The Return of Sherlock Holmes by Arthur Conan Doyle

For many years I thought I was more of a fan of Sherlock Holmes as a cultural phenomenon  than of the original stories.  I suspect that was because I first read some of the tales when I was too young to appreciate much about them.  When the BBC rebooted Holmes yet again the Radio Times produced some cheap Penguin editions and I have been (very slowly) re-acquainting myself with the real thing.  I was surprised by how much I enjoy the original Sherlock Holmes stories.

This volume is later stories, after Conan Doyle gave in to pressure to resurrect Holmes after Reichenbach Falls: The Empty House, The Norwood Builder, The Dancing Men, The Solitary Cyclist, The Priory School and Black Peter.

All are really clever mysteries, well told .  If you’re not a complete nerd, that’s enough of a recommendation right there.  If, like me, you are fascinated by all sorts of cultural nuances, this collection throws up some snippets to make you think.  For instance, where a murder occurs in the course of a kidnapping that was commissioned by a third party, Holmes remarks how the party who commissioned the kidnapping is morally but not legally culpable.  I wasn’t sure that that was even an idea that was current at the time.

One that bothers me more is Watson as narrator tells us that Holmes doesn’t care about wealth and rank and will turn down less interesting cases from the rich and famous in favour of more challenging cases for ordinary people.  It is also common knowledge that the outcomes of Holmes stories sometimes are of a moral and practical justice rather than strictly legal.  So I’m left scratching my head about the one where a Duke’s (illegitimate) son is allowed to escape to Australia rather than answer for his crimes.  Either Holmes is saying that it’s OK because of who the culprit is; or else going to Australia is considered a fate worse than prison/hanging.  Either option is problematic to 21st century sensibilities.  It’s easy to say they didn’t think that way in late Victorian times, but I’m not entirely convinced.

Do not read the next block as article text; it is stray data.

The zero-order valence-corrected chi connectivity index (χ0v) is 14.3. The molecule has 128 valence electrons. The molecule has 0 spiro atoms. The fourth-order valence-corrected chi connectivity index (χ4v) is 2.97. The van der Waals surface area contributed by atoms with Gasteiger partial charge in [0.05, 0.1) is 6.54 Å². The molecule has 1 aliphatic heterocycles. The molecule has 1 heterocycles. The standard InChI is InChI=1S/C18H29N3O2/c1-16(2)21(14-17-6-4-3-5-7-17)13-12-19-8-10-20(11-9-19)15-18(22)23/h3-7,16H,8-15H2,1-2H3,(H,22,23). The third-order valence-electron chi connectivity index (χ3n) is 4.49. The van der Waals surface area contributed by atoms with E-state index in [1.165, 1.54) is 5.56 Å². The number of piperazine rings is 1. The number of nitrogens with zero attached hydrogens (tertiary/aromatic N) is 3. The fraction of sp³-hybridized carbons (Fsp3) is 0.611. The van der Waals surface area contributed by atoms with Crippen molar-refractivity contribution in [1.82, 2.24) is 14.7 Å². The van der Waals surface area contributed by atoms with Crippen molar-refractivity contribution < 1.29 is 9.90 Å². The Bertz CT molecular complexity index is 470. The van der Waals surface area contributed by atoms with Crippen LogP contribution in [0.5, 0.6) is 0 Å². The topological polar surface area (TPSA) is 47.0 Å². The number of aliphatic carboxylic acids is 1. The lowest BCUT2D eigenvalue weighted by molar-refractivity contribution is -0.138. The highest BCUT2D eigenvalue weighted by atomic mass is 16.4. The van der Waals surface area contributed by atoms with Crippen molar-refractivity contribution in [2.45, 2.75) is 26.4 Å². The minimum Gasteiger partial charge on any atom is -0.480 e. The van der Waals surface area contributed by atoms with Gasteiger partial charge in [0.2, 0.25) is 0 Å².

In short, if you are at all interested in crime fiction or in a cultural phenomenon that has taken on a life of its own, you should really read these.  If you haven’t read them since you were a teenager, they do repay a re-read.

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